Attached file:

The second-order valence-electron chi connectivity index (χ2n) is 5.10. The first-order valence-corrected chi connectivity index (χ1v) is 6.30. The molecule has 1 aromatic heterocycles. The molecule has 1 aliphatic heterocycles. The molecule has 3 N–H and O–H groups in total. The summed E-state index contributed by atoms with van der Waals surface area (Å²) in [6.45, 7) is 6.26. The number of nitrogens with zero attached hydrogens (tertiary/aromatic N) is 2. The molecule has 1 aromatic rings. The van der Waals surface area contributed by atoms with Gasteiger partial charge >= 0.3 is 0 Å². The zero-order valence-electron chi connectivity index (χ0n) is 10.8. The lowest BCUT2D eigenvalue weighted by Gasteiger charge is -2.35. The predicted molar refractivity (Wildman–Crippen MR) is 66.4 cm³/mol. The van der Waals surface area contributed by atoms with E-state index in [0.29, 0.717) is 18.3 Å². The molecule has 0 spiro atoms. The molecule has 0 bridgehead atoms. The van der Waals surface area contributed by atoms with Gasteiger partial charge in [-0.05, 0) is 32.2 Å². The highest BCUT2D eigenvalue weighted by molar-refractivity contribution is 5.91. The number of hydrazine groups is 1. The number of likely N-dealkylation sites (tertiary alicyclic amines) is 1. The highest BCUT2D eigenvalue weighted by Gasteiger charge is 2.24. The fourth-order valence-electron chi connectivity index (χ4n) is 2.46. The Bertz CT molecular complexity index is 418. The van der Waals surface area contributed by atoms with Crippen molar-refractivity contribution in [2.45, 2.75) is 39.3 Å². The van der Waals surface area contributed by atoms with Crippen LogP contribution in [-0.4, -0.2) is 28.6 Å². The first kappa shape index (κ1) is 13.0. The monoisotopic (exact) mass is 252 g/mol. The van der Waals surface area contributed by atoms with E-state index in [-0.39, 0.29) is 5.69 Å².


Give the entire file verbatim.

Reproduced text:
The second-order valence-electron chi connectivity index (χ2n) is 5.10. The first-order valence-corrected chi connectivity index (χ1v) is 6.30. The molecule has 1 aromatic heterocycles. The molecule has 1 aliphatic heterocycles. The molecule has 3 N–H and O–H groups in total. The summed E-state index contributed by atoms with van der Waals surface area (Å²) in [6.45, 7) is 6.26. The number of nitrogens with zero attached hydrogens (tertiary/aromatic N) is 2. The molecule has 1 aromatic rings. The van der Waals surface area contributed by atoms with Gasteiger partial charge >= 0.3 is 0 Å². The zero-order valence-electron chi connectivity index (χ0n) is 10.8. The lowest BCUT2D eigenvalue weighted by Gasteiger charge is -2.35. The predicted molar refractivity (Wildman–Crippen MR) is 66.4 cm³/mol. The van der Waals surface area contributed by atoms with E-state index in [0.29, 0.717) is 18.3 Å². The molecule has 0 spiro atoms. The molecule has 0 bridgehead atoms. The van der Waals surface area contributed by atoms with Gasteiger partial charge in [-0.05, 0) is 32.2 Å². The highest BCUT2D eigenvalue weighted by molar-refractivity contribution is 5.91. The number of hydrazine groups is 1. The number of likely N-dealkylation sites (tertiary alicyclic amines) is 1. The highest BCUT2D eigenvalue weighted by Gasteiger charge is 2.24. The fourth-order valence-electron chi connectivity index (χ4n) is 2.46. The Bertz CT molecular complexity index is 418. The van der Waals surface area contributed by atoms with Crippen molar-refractivity contribution in [2.45, 2.75) is 39.3 Å². The van der Waals surface area contributed by atoms with Crippen LogP contribution in [-0.4, -0.2) is 28.6 Å². The first kappa shape index (κ1) is 13.0. The monoisotopic (exact) mass is 252 g/mol. The van der Waals surface area contributed by atoms with E-state index in [-0.39, 0.29) is 5.69 Å².